(authentic Square D circuit breakers manufactured prior to 2003 did not
have white paint on the amperage numbers); (b) the Square D insignia
molded onto the breaker side, and; (c) a yellow chromate mounting clip
with half of the top of the clip visible. If your breaker, labeled as
Square D, does not match this description, it could be counterfeit.

Sold by: Electrical product distributors nationwide from May 2005
through June 2006 for between $3 and $23.

Manufactured in: China or Unknown

   ptree - Wednesday, 05/28/08 18:37:54 EDT

This might seem like a silly one. I know it should be easy and simple, but what are the bending steps in making a pipe saddle? I have tried in the past, but the big curve always ends up lopsided. Do I bend the feet out first, or what?
   Craig - Wednesday, 05/28/08 19:26:14 EDT

nick-- are you sure this is a BBQ and not a rivet forge?
   Miles Undercut - Wednesday, 05/28/08 20:12:37 EDT

"Tire" Power Hammers: Harley, Currently Dave B. and I are in the midst of building two HD 100 pound "tire" hammers. When complete and tested the CAD plans will be finalized and sold as a bundle with notes, bills of materials and photo instructions.

My hammer design uses a new compact spring and linkage arrangement that is fully adjustable as all mechanical power hammers should be (height and stroke). It also has a heavy duty guide system. It is not a cheap hammer to build. We are using almost all new materials so I can give an accurate construction cost.

The two hammers will be almost identical. The biggest difference will be the anvils. One is using the Square Built Up anvil and the other my Flash Gordon round anvil. We have built the square anvil and it seems to work quite well (850+ pounds). The round anvil will be a little lighter. However, the add-on bars almost doubles the weight.

Other than those built in Clay Spencer workshops (a sizable number) most of the existing tire hammers have been built by individuals looking at our tire hammer information on the Power hammer page. The Clay Spencer hammers follow this design fairly closely. These hammers all have a couple problems. The tube in tube guide system while easy to build is hard to maintain and has no adjustment. The LG style linkage has the same old exploding spring hazard. Note that they are putting guards on some of these now. These hammers are being built with too little anvil AND I think they are still pouring lead to make the tubular rams. . . Something I refuse to do.

With the exception of the concrete anvil the Costa Rica Junk Yard Hammer is a better machine.

The problem we found trying to build these is the spare tire offsets are not all the same and finding several of these that are the same can be difficult. Just finding the good 15" spare tire/rim combination can be a trick. I spent a day going to junkyards (the big ones had none) and finally found a pair in a small out of the way yard. What I found in big yards buried under mud were worn out, bent up and odd sized. This is where Junk Yard Hammers are forced to all be individual designs and the builders good friends with all their local junkyards. . . You will note that Clay's hammers have a large plate welded to the tire/rim to adapt to these differences. We are cutting out the center of the wheel and replacing it to get the offset we want. It is something I did not originally plan for.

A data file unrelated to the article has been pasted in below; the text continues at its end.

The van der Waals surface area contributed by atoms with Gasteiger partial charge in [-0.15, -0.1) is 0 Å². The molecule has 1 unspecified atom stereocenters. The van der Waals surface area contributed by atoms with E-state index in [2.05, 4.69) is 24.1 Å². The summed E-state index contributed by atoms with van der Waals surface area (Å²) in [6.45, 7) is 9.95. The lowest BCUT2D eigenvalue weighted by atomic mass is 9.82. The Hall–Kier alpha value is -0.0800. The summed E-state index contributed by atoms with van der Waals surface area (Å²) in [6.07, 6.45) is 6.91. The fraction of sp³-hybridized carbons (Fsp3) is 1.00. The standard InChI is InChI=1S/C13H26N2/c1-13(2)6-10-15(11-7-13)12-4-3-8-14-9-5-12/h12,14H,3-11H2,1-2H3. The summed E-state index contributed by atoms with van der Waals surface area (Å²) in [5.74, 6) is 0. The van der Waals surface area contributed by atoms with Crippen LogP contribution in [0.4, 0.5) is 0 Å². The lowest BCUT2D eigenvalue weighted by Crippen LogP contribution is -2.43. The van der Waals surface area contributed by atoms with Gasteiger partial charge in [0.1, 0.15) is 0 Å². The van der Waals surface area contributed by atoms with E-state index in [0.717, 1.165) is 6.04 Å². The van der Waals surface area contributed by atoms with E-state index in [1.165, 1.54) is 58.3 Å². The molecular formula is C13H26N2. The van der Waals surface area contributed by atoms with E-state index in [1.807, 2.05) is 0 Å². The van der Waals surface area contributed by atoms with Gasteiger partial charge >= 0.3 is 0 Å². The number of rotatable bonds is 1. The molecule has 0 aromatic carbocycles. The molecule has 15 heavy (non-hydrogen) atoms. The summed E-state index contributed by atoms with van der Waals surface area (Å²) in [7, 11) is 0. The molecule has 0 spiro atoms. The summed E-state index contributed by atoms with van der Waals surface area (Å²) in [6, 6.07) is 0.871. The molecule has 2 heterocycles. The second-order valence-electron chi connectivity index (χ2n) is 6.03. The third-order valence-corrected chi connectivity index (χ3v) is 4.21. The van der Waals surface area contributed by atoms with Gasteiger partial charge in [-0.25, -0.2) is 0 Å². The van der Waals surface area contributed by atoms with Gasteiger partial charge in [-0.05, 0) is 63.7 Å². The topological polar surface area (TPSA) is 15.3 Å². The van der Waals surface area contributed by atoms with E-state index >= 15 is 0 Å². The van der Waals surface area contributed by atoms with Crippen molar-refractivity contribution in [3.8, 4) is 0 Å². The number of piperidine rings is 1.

If you want to do one of these on the cheap you scrounge the parts then fit them together. Find the bearing hub and wheel that will fit together then build off that. As soon as you get locked in on a specific design costs escalate.

Even before you have a plan you can start obtaining steel. Your dies want to be about three feet off the floor. So this sets your anvil height. Before dies ours is 28" plus a 2" cap and a 3/4" base plate. Amassing that 600 to 1200 pound lump of iron can be a serious expense. . .
   - guru - Wednesday, 05/28/08 20:17:42 EDT

Buffalo Forge: Nick, Buffalo Forge built industrial blowers and blacksmithing equipment. They started business in the late 1800 and their equipment was still being sold the mid 1960's. They had a brief flurry of activity making blowers for bomb shelters and then got out of the blacksmith and hand crank equipment business.

We sell the Buffalo Forge 1896 Catalog on CD-ROM.
   - guru - Wednesday, 05/28/08 20:25:48 EDT

Pipe Saddle: Craig, I am not sure what you are making. If it is a T joint then you start with a round tube and cut a sine wave section off the end (each "wave" equals one half the circumference in length and one half the diameter minus 2x the wall thickness).
   - guru - Wednesday, 05/28/08 20:31:55 EDT

Think "omega" for shape. It's a saddle for fixing a pipe to a wall longitudinally.
   Craig - Wednesday, 05/28/08 21:04:45 EDT

It's to hold up the axle of a garage roller door. My father asked me to knock up a couple for him, because he knows I have a tendency toward overkill.
   Craig - Wednesday, 05/28/08 21:06:42 EDT